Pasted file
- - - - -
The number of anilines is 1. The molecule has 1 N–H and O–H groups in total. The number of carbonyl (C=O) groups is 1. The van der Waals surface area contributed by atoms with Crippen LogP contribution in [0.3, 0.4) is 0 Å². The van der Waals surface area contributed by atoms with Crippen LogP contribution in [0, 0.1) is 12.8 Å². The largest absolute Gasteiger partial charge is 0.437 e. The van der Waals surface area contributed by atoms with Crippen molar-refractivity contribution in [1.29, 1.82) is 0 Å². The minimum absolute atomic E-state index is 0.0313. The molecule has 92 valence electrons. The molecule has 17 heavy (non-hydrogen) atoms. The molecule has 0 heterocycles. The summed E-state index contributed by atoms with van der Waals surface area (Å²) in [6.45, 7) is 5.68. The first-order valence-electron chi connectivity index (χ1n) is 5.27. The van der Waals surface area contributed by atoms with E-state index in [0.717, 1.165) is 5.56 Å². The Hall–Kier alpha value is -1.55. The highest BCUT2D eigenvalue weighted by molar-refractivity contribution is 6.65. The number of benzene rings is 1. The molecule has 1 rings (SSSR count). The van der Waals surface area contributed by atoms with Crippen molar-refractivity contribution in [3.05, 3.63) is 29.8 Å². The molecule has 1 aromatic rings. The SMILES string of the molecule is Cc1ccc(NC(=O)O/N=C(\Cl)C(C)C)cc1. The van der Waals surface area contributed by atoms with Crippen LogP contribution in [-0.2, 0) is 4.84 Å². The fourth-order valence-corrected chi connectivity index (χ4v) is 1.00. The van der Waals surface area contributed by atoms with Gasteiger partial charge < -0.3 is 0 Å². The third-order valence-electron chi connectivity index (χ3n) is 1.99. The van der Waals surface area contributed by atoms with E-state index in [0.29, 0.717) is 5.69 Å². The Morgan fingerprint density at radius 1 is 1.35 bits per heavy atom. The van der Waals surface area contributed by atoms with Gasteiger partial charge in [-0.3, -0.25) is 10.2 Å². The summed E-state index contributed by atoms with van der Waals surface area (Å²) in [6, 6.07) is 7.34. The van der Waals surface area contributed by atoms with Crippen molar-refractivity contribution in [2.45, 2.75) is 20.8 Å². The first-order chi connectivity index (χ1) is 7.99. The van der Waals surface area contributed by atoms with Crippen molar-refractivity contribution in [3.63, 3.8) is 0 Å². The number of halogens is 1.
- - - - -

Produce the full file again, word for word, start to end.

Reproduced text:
The number of anilines is 1. The molecule has 1 N–H and O–H groups in total. The number of carbonyl (C=O) groups is 1. The van der Waals surface area contributed by atoms with Crippen LogP contribution in [0.3, 0.4) is 0 Å². The van der Waals surface area contributed by atoms with Crippen LogP contribution in [0, 0.1) is 12.8 Å². The largest absolute Gasteiger partial charge is 0.437 e. The van der Waals surface area contributed by atoms with Crippen molar-refractivity contribution in [1.29, 1.82) is 0 Å². The minimum absolute atomic E-state index is 0.0313. The molecule has 92 valence electrons. The molecule has 17 heavy (non-hydrogen) atoms. The molecule has 0 heterocycles. The summed E-state index contributed by atoms with van der Waals surface area (Å²) in [6.45, 7) is 5.68. The first-order valence-electron chi connectivity index (χ1n) is 5.27. The van der Waals surface area contributed by atoms with E-state index in [0.717, 1.165) is 5.56 Å². The Hall–Kier alpha value is -1.55. The highest BCUT2D eigenvalue weighted by molar-refractivity contribution is 6.65. The number of benzene rings is 1. The molecule has 1 rings (SSSR count). The van der Waals surface area contributed by atoms with Crippen molar-refractivity contribution in [3.05, 3.63) is 29.8 Å². The molecule has 1 aromatic rings. The SMILES string of the molecule is Cc1ccc(NC(=O)O/N=C(\Cl)C(C)C)cc1. The van der Waals surface area contributed by atoms with Crippen LogP contribution in [-0.2, 0) is 4.84 Å². The fourth-order valence-corrected chi connectivity index (χ4v) is 1.00. The van der Waals surface area contributed by atoms with Gasteiger partial charge < -0.3 is 0 Å². The third-order valence-electron chi connectivity index (χ3n) is 1.99. The van der Waals surface area contributed by atoms with E-state index in [0.29, 0.717) is 5.69 Å². The Morgan fingerprint density at radius 1 is 1.35 bits per heavy atom. The van der Waals surface area contributed by atoms with Gasteiger partial charge in [-0.3, -0.25) is 10.2 Å². The summed E-state index contributed by atoms with van der Waals surface area (Å²) in [6, 6.07) is 7.34. The van der Waals surface area contributed by atoms with Crippen molar-refractivity contribution in [2.45, 2.75) is 20.8 Å². The first-order chi connectivity index (χ1) is 7.99. The van der Waals surface area contributed by atoms with Crippen molar-refractivity contribution in [3.63, 3.8) is 0 Å². The number of halogens is 1.